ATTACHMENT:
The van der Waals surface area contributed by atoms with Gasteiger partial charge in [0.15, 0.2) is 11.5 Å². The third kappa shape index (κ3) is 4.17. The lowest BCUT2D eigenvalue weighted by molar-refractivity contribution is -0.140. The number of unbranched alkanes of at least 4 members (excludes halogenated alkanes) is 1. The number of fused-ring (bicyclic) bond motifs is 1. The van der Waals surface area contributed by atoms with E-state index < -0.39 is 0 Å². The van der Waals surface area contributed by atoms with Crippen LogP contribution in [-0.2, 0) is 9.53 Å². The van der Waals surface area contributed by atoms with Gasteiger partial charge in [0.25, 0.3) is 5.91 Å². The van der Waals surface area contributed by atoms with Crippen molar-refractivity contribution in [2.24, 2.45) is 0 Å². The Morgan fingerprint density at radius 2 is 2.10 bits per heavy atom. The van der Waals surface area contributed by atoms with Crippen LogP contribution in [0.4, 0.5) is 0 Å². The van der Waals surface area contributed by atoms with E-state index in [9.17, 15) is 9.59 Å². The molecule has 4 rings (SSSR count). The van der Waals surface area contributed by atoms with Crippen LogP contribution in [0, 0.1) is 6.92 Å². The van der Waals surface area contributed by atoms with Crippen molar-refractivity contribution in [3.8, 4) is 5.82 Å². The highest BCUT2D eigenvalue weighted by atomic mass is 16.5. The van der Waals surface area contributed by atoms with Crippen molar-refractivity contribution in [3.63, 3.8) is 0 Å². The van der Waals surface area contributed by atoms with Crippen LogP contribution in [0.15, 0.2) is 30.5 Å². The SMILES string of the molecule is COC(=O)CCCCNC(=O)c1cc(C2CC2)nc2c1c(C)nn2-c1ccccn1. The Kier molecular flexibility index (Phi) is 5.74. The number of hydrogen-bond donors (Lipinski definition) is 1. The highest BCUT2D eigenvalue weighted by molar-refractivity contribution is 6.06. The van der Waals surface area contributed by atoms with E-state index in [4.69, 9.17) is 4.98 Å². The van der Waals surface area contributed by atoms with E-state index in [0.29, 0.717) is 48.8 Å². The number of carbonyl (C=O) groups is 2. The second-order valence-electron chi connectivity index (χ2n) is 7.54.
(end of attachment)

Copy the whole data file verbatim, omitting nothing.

The van der Waals surface area contributed by atoms with Gasteiger partial charge in [0.15, 0.2) is 11.5 Å². The third kappa shape index (κ3) is 4.17. The lowest BCUT2D eigenvalue weighted by molar-refractivity contribution is -0.140. The number of unbranched alkanes of at least 4 members (excludes halogenated alkanes) is 1. The number of fused-ring (bicyclic) bond motifs is 1. The van der Waals surface area contributed by atoms with E-state index < -0.39 is 0 Å². The van der Waals surface area contributed by atoms with Crippen LogP contribution in [-0.2, 0) is 9.53 Å². The van der Waals surface area contributed by atoms with Gasteiger partial charge in [0.25, 0.3) is 5.91 Å². The van der Waals surface area contributed by atoms with Crippen molar-refractivity contribution in [2.24, 2.45) is 0 Å². The Morgan fingerprint density at radius 2 is 2.10 bits per heavy atom. The van der Waals surface area contributed by atoms with Crippen LogP contribution in [0.4, 0.5) is 0 Å². The van der Waals surface area contributed by atoms with E-state index in [9.17, 15) is 9.59 Å². The molecule has 4 rings (SSSR count). The van der Waals surface area contributed by atoms with Crippen LogP contribution in [0, 0.1) is 6.92 Å². The van der Waals surface area contributed by atoms with Crippen molar-refractivity contribution in [3.8, 4) is 5.82 Å². The highest BCUT2D eigenvalue weighted by atomic mass is 16.5. The van der Waals surface area contributed by atoms with Crippen molar-refractivity contribution in [3.63, 3.8) is 0 Å². The van der Waals surface area contributed by atoms with Crippen LogP contribution in [0.15, 0.2) is 30.5 Å². The SMILES string of the molecule is COC(=O)CCCCNC(=O)c1cc(C2CC2)nc2c1c(C)nn2-c1ccccn1. The Kier molecular flexibility index (Phi) is 5.74. The number of hydrogen-bond donors (Lipinski definition) is 1. The highest BCUT2D eigenvalue weighted by molar-refractivity contribution is 6.06. The van der Waals surface area contributed by atoms with E-state index in [4.69, 9.17) is 4.98 Å². The van der Waals surface area contributed by atoms with E-state index in [0.29, 0.717) is 48.8 Å². The number of carbonyl (C=O) groups is 2. The second-order valence-electron chi connectivity index (χ2n) is 7.54.